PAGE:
Lisa Warenski
CUNY Graduate Center
This article examines the epistemology of risk assessment in the context of financial modelling for the purposes of making loan underwriting decisions. A financing request for a company in the paper and pulp industry is considered in some detail. The paper and pulp industry was chosen because it is subject to some specific risks that have been identified and studied by bankers, investors and managers of paper and pulp companies and certain features of the industry enable analysts to quantify the impact of specific risk events of a given dimension on a company's future financial performance. While companies in other industries may be subject to similar risk factors, the impact of risk events may be more difficult to gauge in those industries. The ability of financial analysts to model the impact of a risk event, and hence quantify a credit risk, increases the predictive accuracy of the model. I argue that bankers and regulators should recognise the uncertainty associated with unquantifiable credit risk in financial models, and they should view this uncertainty as a credit risk factor in and of itself. Evaluating the relative degree to which credit risk is quantifiable in financial models is a potentially significant yet largely unrecognised tool for credit risk management. I consider some possible applications of this assessment tool for managing risk within the banking industry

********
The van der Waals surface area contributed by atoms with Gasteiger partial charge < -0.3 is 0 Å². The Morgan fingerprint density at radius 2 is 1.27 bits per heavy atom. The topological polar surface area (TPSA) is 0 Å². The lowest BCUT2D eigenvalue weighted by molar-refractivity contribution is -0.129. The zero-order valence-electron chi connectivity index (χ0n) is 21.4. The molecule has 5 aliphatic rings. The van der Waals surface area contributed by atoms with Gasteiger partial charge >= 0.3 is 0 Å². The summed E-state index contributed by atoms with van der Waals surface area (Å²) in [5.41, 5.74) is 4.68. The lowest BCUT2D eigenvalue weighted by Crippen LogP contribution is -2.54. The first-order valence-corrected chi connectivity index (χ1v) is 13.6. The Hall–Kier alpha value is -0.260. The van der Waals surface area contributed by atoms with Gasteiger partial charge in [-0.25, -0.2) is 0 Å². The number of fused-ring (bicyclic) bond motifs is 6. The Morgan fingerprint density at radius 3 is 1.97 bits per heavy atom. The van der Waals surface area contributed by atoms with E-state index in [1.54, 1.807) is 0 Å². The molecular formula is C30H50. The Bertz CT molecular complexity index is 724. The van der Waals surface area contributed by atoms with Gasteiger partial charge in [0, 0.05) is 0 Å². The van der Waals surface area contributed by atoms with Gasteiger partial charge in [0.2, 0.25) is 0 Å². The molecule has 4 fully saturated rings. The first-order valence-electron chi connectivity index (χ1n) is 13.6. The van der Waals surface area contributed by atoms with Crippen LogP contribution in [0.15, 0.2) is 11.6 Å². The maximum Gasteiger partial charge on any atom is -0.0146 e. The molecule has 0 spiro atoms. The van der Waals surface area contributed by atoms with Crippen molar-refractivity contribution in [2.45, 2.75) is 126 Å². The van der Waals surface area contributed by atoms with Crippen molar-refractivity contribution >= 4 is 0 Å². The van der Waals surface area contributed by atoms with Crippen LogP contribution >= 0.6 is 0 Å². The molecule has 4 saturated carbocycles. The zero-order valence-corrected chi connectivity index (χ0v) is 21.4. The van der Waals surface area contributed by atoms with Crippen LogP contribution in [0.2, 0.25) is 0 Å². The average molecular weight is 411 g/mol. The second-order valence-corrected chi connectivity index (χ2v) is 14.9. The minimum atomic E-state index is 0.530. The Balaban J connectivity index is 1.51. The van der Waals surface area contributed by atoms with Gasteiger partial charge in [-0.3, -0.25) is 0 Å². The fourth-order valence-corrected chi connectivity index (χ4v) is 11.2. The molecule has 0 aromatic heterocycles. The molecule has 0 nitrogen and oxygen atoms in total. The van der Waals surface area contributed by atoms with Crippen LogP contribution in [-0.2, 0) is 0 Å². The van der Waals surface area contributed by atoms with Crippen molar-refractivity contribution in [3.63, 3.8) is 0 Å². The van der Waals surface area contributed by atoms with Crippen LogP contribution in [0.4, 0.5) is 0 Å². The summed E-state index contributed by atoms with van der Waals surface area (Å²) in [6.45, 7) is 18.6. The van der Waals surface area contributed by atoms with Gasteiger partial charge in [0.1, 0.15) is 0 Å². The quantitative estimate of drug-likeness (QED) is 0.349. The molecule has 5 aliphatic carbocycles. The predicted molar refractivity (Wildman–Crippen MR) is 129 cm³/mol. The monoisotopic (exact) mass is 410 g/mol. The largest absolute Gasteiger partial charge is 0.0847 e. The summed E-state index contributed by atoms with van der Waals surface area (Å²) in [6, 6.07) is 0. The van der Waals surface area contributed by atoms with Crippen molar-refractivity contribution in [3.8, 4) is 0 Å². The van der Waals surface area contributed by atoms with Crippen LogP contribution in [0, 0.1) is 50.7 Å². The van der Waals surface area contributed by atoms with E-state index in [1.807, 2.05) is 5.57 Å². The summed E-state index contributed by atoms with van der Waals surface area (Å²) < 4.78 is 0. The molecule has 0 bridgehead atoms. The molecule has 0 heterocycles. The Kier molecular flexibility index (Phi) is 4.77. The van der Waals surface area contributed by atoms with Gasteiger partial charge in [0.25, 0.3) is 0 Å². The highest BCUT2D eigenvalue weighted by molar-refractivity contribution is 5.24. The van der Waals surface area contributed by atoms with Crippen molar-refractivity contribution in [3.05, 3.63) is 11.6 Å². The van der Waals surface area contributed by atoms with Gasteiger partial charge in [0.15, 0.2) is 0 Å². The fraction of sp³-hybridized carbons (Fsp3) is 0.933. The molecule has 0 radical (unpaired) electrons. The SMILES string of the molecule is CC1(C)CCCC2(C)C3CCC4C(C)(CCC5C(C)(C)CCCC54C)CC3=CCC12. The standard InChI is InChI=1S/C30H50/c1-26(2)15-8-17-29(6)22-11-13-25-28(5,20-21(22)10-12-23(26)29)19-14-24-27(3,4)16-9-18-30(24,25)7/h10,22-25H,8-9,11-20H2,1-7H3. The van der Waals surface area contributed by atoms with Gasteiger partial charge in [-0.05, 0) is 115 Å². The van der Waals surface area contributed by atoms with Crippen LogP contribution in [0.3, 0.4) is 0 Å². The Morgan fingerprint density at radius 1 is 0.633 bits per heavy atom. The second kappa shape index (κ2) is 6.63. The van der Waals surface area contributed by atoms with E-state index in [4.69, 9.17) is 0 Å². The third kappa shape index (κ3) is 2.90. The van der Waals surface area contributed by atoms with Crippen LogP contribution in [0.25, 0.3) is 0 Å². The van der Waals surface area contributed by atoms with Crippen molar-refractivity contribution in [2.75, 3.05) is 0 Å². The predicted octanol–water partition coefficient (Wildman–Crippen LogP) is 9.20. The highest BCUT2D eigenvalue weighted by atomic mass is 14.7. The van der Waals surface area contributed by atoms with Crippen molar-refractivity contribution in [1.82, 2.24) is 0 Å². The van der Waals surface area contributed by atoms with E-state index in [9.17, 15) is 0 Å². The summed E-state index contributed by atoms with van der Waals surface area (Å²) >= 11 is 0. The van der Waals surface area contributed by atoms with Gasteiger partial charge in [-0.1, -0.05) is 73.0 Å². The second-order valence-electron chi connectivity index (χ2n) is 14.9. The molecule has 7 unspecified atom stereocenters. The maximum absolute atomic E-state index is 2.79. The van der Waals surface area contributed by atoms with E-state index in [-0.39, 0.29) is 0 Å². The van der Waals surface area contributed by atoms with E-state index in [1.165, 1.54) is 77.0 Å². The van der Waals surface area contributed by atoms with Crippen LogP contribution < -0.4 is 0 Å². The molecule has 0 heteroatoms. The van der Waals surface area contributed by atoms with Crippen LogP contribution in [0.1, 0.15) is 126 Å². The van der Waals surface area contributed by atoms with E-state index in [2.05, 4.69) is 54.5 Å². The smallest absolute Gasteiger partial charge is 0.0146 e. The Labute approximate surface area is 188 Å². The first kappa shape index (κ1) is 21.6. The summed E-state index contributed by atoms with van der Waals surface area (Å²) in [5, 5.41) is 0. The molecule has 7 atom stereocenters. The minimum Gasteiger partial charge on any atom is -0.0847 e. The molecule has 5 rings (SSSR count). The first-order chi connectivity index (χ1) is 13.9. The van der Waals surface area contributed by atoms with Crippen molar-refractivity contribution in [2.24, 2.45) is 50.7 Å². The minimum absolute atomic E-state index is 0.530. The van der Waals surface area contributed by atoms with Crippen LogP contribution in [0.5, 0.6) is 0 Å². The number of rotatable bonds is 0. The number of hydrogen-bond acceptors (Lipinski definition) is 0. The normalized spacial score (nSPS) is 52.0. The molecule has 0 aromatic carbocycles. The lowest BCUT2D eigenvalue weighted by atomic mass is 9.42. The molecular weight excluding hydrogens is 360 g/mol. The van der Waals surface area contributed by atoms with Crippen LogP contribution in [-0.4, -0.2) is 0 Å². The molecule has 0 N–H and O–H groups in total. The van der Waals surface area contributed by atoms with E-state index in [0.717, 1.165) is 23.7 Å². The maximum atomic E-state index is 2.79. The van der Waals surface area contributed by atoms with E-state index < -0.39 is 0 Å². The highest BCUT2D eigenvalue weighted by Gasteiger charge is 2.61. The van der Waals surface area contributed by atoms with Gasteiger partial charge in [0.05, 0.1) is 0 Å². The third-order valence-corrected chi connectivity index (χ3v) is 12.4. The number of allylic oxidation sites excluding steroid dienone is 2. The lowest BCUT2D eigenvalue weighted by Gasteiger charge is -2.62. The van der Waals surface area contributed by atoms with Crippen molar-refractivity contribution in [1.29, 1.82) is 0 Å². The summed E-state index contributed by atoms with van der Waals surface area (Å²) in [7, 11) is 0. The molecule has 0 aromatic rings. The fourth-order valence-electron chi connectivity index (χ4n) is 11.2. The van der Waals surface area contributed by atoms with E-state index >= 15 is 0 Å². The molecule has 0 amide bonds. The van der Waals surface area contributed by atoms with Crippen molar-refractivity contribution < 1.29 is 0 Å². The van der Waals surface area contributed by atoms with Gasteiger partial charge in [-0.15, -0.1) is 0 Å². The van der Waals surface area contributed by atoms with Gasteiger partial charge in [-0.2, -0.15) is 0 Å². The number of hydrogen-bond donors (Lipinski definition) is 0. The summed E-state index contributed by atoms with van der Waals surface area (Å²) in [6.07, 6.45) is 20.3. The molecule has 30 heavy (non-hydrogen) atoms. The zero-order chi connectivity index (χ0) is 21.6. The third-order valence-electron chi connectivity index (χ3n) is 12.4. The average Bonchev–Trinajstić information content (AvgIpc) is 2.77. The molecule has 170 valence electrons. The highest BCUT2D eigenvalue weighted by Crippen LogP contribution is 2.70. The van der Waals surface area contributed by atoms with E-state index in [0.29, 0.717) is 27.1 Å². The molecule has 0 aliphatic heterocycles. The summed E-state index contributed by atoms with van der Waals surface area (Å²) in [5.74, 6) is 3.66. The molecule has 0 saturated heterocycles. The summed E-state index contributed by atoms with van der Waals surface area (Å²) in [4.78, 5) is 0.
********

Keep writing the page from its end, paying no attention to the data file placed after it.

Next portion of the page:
Keywords epistemology  uncertainty  credit risk  banking industry
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